This abstract presents a non-linear inversion based power-law multi-frequency MR Elastography reconstruction, capable of reconstructing images at resolutions finer than the acquired displacement data. Reconstructed power-law parameters are compared with those obtained by logarithmic regression based on mono-frequency reconstructions of the same data.


70 Comparison of Magnetic Resonance Elastography (MRE) Inversion Reproducibility using MDEV and MREdge in the Brain for the Same Subjects at 1.5, 3 and 7 Tesla
Helen Marshall, Lucy Hiscox, Michael Perrins, Ingolf Sack, Jürgen Braun, Tom Meyer, Tim Herrmann, Johannes Bernarding, Edwin van-Beek, Neil Roberts, Eric Barnhill
Magnetic Resonance Elastography (MRE) provides quantitative measures of the mechanical properties of biological tissues. As MRE becomes more widely used, it is important to assess different methods of data acquisition and analysis. In this study, a comparison was made between 3 field strengths using Multi-frequency duel Elasto Visco inversion (MDEV) and the new MREdge pipeline. Both inversions demonstrated significant differences in stiffness at each field strength, MDEV also displayed excellent correlation at 1.5, 3 and 7T. MDEV remains the preferred method of inversion with MREdge offering the prospect of an automatic pipeline which provides stiffness estimates for specific brain regions.


71 Real-time ECG-gated continuous vibration multi-shot spiral elastography acquisition: application to time-resolved cerebral stiffness measurements during arterial pulsation.
Carsten Warmuth, Felix Schrank, Thomas Elgeti, Jürgen Braun, Ingolf Sack
We implemented a versatile spiral MRE sequence that synchronizes the acquisition in real-time to a continuous harmonic vibration. Using multi-shot gradient echo readout and fractional motion encoding, multiple phases can be acquired in the cardiac cycle with high temporal resolution. Optionally, prospective respiratory gating and slice tracking allow for imaging moving organs like the heart or the liver in free breathing. As a first application, we measured cerebral stiffness maps in multiple phases of the cardiac cycle to detect changes induced by arterial pulsation.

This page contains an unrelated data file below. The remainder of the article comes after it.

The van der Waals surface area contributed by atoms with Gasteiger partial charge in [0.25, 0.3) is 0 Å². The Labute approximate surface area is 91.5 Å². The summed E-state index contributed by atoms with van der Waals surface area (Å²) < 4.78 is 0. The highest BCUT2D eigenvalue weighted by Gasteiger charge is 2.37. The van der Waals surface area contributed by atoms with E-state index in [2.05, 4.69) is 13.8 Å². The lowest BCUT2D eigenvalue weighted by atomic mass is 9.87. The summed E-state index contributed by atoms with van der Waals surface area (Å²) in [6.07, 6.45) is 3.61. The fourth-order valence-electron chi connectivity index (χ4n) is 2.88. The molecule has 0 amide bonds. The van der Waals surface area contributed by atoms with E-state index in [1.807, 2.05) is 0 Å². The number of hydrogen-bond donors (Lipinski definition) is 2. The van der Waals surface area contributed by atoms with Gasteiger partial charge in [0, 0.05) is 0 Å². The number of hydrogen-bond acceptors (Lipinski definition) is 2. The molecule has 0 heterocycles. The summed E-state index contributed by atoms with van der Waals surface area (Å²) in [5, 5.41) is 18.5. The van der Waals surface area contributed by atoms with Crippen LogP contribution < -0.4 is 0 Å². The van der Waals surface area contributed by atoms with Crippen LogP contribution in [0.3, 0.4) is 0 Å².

72 Magnetic Resonance Elastography Measures Predict White Matter Microstructure and Aging
Boris Gutman, Aaron Anderson, Nicolas Gallo, John Georgiadis
We assessed the relationship between microstructural measures derived from diffusion tensor imaging (DTI) and shear moduli estimated from magnetic resonance elastography (MRE). We also compared the predictive power of fractional anisotropy, storage and loss moduli, estimation using nonlinear inversion (NLI) to model age in humans. Our results suggest some statistical relationship between MRE measures, particularly the loss modulus, and microstructure (FA, RD). The decrease in FA with age is accompanied by an increase in viscosity, especially in association fibers (Superior Longitudinal Fasciculus). The regional MRE measure provides more predictive power than the best regional FA.
Contrast Mechanisms: Relaxation & More
Electronic Poster
Contrast Mechanisms

Thursday, 21 June 2018
Exhibition Hall  14:15 - 15:15


    Computer #

73 Improve PCASL Brain Imaging at 7T Using Dynamically Applied B1+ Shimming Solutions
Xiufeng Li, Dingxin Wang, Xiaoping Wu, Pierre-Francois Van de Moortele, Kamil Ugurbil, Gregory Metzger
The rapid decline of transmit B1 ( B1+) toward the inferior brain regions and large B1+ inhomogeneity across blood feeding arteries at the labeling plane impose great challenges for high quality pseudo-continuous arterial spin labeling (PCASL) brain imaging at 7T. Recent studies at 7T have suggested that dynamically applied B1+ shimming solutions separately targeted to imaging and labeling regions can help to overcome these challenges. We implemented and evaluated the dynamic B1+ shimming approach for PCASL brain imaging at 7T, demonstrating that such an approach can greatly improve B1+ performance for blood tagging.


74 Characterize the relaxation effect during the adiabatic radiofrequency (RF) pulses on relaxation model for continuous wave constant amplitude spin-lock
Weitian Chen, Baiyan Jiang